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Elisabeth Ginsburg, Executive Director
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9-12-14 Star Ledger - Superintendent Salary Cap Is A Terrible Idea

Star Ledger - The superintendent salary cap is a terrible idea. Repeal it: Editorial… ‘Minnesota lawmakers ended up lifting a similar salary cap because their state's districts struggled to recruit good candidates. New Jersey should do so, too. Our superintendent cap is set to expire in 2016, at which point it could be renewed. But lawmakers such as Sen. Teresa Ruiz (D-Essex), are pushing legislation to end it. The state Senate Education Committee has advanced her bill, but the Assembly hasn't acted. Why not? ... The measure would still have to get past the governor, of course, who's shown no sign of reversing himself. But if Christie wants to stop chasing talent from New Jersey schools, he should.

By Star-Ledger Editorial Board The Star-Ledger
on September 12, 2014 at 5:10 PM, updated September 12, 2014 at 5:13 PM

The latest evidence that Gov. Chris Christie’s salary cap for school superintendents has backfired: Not only is it chasing away good school leaders, the superintendents who do stay are easily gaming the system.

Take Harrison schools chief James Doran: As the Jersey Journal reported, he recently adopted a new title -- the district's "director of personnel" -- to avoid having to take a $84,908 pay cut under the salary cap, which hits superintendents as soon as their contracts expire.

In other words, the governor's superintendent salary cap can't even do the one thing it's supposed to: Cap superintendents' salaries.

Then there are the unintended consequences. Superintendents, especially in northern counties where the cost of living is higher, are choosing to work in New York and Pennsylvania to avoid having to take a big pay cut here. Since the cap took effect in 2011, districts have cited it as the reason for their superintendent's departure in 97 cases.

Bergen County alone has replaced 27 superintendents. Many headed to jobs out of state. Others retired rather than accept the pay cut.

Superintendent Brian Osborne left the South Orange-Maplewood school districts for a job in New Rochelle, N.Y., with a base salary of $265,000 a year. That's $87,500 more than what he could earn under the salary cap here. As many as 10 of the 43 districts in Westchester County are now being run by former New Jersey superintendents who left after Christie's cap was imposed, the Wall Street Journal reported.

Bergen County alone has replaced 27 superintendents.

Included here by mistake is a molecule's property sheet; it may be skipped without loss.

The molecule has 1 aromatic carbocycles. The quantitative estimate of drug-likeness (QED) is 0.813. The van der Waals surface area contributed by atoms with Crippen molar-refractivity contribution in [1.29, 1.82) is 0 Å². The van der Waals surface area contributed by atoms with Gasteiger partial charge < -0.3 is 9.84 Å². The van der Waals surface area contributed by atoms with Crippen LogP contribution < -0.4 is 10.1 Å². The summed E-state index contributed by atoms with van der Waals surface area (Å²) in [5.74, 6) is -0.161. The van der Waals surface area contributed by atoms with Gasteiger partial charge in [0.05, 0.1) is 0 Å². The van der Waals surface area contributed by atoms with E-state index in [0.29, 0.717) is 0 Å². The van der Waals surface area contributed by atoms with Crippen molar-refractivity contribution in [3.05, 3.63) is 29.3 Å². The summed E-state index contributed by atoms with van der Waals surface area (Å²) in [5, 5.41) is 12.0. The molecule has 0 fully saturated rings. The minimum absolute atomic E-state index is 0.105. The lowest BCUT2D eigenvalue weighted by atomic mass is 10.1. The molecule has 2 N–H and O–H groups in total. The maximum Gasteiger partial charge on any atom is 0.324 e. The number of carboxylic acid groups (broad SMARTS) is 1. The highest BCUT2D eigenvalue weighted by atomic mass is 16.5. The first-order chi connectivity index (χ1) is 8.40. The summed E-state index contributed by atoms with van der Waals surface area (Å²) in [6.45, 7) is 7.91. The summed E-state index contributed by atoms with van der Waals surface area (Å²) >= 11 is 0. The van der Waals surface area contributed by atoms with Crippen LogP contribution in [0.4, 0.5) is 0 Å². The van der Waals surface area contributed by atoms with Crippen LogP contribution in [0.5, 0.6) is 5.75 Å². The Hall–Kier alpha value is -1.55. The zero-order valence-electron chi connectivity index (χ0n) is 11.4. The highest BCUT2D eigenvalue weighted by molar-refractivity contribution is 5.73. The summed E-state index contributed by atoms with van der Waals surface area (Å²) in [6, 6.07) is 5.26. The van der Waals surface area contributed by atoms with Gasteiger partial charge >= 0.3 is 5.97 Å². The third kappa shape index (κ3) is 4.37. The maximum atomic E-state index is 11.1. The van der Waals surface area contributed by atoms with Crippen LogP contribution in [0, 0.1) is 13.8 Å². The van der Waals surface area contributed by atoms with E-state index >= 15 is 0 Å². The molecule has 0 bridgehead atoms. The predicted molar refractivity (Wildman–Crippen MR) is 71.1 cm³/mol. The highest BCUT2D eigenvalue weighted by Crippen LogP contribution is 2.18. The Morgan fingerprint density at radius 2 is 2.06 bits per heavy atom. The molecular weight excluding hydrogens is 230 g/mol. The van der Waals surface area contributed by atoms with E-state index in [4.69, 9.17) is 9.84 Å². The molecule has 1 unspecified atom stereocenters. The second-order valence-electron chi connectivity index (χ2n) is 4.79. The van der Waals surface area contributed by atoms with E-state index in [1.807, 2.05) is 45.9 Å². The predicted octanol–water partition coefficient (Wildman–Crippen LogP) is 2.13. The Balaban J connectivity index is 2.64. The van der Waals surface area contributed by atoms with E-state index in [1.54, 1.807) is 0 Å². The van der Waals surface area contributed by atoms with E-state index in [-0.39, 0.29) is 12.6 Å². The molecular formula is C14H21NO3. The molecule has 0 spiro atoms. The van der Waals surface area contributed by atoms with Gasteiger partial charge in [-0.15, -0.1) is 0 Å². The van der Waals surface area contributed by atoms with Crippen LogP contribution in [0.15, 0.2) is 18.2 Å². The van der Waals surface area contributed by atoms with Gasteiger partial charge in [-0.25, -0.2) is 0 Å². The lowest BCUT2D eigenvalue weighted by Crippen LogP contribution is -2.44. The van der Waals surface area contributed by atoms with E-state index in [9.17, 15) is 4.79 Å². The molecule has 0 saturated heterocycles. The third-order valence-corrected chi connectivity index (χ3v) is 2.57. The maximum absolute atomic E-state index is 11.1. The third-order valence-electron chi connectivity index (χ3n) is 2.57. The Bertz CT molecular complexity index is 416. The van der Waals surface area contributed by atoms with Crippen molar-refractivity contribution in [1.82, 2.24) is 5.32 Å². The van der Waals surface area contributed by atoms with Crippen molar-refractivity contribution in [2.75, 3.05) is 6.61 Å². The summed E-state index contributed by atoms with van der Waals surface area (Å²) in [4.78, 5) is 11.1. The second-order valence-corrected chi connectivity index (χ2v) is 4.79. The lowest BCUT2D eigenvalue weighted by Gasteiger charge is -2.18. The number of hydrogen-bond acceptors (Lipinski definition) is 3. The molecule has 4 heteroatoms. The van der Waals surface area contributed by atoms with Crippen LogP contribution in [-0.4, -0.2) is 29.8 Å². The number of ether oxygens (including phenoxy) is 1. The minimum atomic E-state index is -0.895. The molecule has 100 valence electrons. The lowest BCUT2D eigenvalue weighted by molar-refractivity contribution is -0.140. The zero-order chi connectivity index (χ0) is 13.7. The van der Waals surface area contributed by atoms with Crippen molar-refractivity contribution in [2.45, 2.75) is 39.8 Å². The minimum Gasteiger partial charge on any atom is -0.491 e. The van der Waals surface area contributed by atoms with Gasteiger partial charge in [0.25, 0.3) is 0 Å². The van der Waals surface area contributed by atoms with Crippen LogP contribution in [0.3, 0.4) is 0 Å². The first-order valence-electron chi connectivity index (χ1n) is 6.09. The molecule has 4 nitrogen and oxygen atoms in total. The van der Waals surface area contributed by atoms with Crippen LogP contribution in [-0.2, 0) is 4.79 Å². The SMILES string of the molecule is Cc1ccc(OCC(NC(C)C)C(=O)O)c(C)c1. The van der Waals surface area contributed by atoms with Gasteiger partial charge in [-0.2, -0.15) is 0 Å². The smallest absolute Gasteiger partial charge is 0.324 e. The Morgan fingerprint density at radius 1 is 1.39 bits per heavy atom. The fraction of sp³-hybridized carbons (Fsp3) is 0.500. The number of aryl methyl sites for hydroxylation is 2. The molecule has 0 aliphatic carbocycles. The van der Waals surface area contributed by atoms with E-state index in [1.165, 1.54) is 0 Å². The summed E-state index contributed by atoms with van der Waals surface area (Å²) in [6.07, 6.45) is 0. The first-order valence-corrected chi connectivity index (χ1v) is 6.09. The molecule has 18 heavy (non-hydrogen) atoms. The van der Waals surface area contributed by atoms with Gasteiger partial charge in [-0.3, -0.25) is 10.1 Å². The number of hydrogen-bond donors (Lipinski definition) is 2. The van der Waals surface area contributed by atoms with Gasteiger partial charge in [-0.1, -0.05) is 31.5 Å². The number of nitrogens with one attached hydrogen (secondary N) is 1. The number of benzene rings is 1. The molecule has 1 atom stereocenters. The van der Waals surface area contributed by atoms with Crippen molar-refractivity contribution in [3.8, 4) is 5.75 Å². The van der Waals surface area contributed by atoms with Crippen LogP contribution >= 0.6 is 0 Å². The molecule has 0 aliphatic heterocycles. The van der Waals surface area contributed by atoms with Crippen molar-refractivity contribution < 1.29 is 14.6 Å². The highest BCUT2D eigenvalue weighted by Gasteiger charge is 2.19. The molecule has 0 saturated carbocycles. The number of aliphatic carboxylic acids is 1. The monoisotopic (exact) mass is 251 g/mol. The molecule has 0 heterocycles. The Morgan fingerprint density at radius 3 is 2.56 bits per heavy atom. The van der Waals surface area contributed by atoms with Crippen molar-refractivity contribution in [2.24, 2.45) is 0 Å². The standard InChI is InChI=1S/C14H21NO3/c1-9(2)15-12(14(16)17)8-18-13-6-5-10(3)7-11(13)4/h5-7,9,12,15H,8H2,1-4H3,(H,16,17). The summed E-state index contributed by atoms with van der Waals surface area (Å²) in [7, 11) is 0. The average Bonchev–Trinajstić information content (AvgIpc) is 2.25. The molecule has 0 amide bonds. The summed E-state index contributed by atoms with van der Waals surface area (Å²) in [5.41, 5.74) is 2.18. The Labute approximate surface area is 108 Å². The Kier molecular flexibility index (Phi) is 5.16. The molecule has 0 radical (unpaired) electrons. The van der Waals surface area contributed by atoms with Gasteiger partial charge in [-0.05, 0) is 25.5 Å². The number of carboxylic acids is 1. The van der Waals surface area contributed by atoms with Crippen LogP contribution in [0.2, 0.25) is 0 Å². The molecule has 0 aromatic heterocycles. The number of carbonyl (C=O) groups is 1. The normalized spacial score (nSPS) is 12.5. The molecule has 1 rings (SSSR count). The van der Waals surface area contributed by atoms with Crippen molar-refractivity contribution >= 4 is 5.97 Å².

Our state is losing good school leaders for what amounts to a political stunt. In a time of belt-tightening, well-paid superintendents were easy targets for the governor. Christie whipped up false hopes that cutting their pay would make a substantial difference.

But in reality, it's barely a blip. In a state that spends $25 billion a year on public schools, even the most generous calculations put the salary cap savings at a tiny fraction of 1 percent.

Meanwhile, superintendents who have left for New York are tapping their New Jersey pensions at the same time, much earlier than anticipated, instead of continuing to work in this state and contribute into the pension system. What sense does that make? And when underlings such as assistant superintendents now make more than their bosses, what incentive do they have to climb the ranks?

One might argue that all administrative salaries should be cut. But New Jersey's administrative costs are already the fifth lowest in the nation, and we have to compete with neighboring states for talent. Minnesota lawmakers ended up lifting a similar salary cap because their state's districts struggled to recruit good candidates.

New Jersey should do so, too. Our superintendent cap is set to expire in 2016, at which point it could be renewed. But lawmakers such as Sen. Teresa Ruiz (D-Essex), are pushing legislation to end it. The state Senate Education Committee has advanced her bill, but the Assembly hasn't acted. Why not?

The measure would still have to get past the governor, of course, who's shown no sign of reversing himself. But if Christie wants to stop chasing talent from New Jersey schools, he should.


Garden State Coalition of Schools
160 W. State Street, Trenton New Jersey 08608
609-394-2828